Academic Master

Chemistry

Why You Should Fear Your Toaster than Nuclear Power

According to Taylor Pearson’s article, nuclear power is very dangerous and costly to humans (Slovic, 1987). He structured his controversy in the manner of definitive oration where he lays his allegations with evidence but also considered outside-the-box matters and revisits the other points of view. Taylor Pearson used different types of evidence to prove his controversy that nuclear power does not create dismay and completely contradict the idea that nuclear energy is a form of disaster by the use of evidence like account report, quantitative data, and personal experience, which effectively supports his hypothesis that nuclear energy should not be feared but clinched on.

Taylor Pearson used rhetorical proficiency, such as logos, to compare different objects that we have notion that was harmless, such as a toaster or brick, to nuclear power, which is considered a deadly resource. Someone might find it absurd to compare and contrast a deadly resource to a mere object we use daily without fear. Taylor Pearson powerfully argues that toasters can cause greater harm to us than nuclear power. Most people infer their fright of nuclear power based on the bandwagon of its dangerous characteristics stuck inside our heads. Comparing two properties exhibit the use of logos because it makes a visible and logical relatedness that if a brick radiates more radiation than nuclear power plants, then nuclear power may not be as severe as what we conceive.

Moreover, when contrasting the fatality tolls from radiation to fatality from toasters, Pearson took the Chornobyl happening as his instance; he stated that it only took away the life of eighty-two persons, as most people who died were extremely exposed to the radiation (Cambray et al.,1987).To my surprise, when Pearson analyzed toaster fatalities to prove his controversy, more than three thousand people died and suffered from toaster fatalities in the first year in the United States. This rhetorical proficiency is very effective because many people globally don’t have an idea that a toaster could cause a very high percentage of fatalities. Using a toaster and radiation as a way of contrast to stress on the fact that nuclear power is not dangerous to the extent of creating a panic attack amongst human beings has proved that the concept of the logo was a success.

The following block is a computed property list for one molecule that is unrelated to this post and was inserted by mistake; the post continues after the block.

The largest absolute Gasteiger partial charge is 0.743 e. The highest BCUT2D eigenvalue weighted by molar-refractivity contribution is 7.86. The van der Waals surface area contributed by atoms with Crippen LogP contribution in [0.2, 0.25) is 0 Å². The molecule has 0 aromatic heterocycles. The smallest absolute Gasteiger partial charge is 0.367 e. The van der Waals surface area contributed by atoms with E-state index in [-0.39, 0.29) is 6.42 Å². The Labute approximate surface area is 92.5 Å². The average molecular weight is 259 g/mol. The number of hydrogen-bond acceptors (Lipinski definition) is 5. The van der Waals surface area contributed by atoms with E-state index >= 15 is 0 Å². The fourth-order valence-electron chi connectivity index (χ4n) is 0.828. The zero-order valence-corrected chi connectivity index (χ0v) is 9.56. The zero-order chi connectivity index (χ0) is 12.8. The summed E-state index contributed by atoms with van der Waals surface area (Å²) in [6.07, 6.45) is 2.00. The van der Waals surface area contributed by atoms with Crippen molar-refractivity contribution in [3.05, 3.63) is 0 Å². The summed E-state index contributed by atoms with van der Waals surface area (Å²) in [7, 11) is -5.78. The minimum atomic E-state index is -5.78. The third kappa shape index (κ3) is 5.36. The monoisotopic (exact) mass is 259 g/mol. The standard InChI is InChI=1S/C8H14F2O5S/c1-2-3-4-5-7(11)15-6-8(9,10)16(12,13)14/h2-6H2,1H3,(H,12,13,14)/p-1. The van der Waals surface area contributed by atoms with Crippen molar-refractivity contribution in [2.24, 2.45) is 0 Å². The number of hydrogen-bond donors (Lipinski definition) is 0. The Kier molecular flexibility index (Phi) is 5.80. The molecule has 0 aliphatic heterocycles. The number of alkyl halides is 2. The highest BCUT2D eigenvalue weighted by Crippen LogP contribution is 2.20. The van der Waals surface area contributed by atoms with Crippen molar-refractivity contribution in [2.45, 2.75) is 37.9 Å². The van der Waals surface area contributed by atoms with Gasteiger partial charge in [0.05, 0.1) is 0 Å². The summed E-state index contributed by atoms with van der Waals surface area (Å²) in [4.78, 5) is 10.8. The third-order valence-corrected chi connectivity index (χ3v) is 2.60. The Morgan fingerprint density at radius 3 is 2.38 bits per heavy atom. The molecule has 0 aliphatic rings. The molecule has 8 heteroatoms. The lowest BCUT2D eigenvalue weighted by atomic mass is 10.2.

Despite historical instances, Pearson also used proficient sentiments by simply using intermediary evidence to influence the audience on his stand and support of nuclear power; he used authority and facts as the key elements of their persuasion to his dear readers. Pearson partnered with John McCarthy, a computer science professor at Stanford, who was on the verge of proving that the “nuclear waste problem is exaggerated” (Woo, 1989). Pearson also heavily banked on several legitimate organizations, such as “U.S. Energy Information Administration and U.S. Food and Drugs Administration,” to help him move and push his agendas forward and make it happen rather than procrastinating. Working with other skillful individuals and organizations aided Pearson’s argument and enhanced his credibility and trust amongst his readers and most of the readers believed in his controversy, as there were several important, trustworthy individuals and organizations that believed nuclear energy is not dangerous and is needed to improve and enlighten our day to day lives.

References

Slovic, P. (1987). Perception of risk. Science, 236(4799), 280-285.

Cambray, R. S., Cawse, P. A., Garland, J. A., Gibson, J. A. B., Johnson, P., Lewis, G. N. J., … & Wade, B. O. (1987). Observations on radioactivity from the Chernobyl accident. Nucl. Energy, 26(2), 77-101.

Woo, G. (1989). Is the risk of human intrusion exaggerated? In Risks associated with human intrusion at radioactive waste disposal sites.

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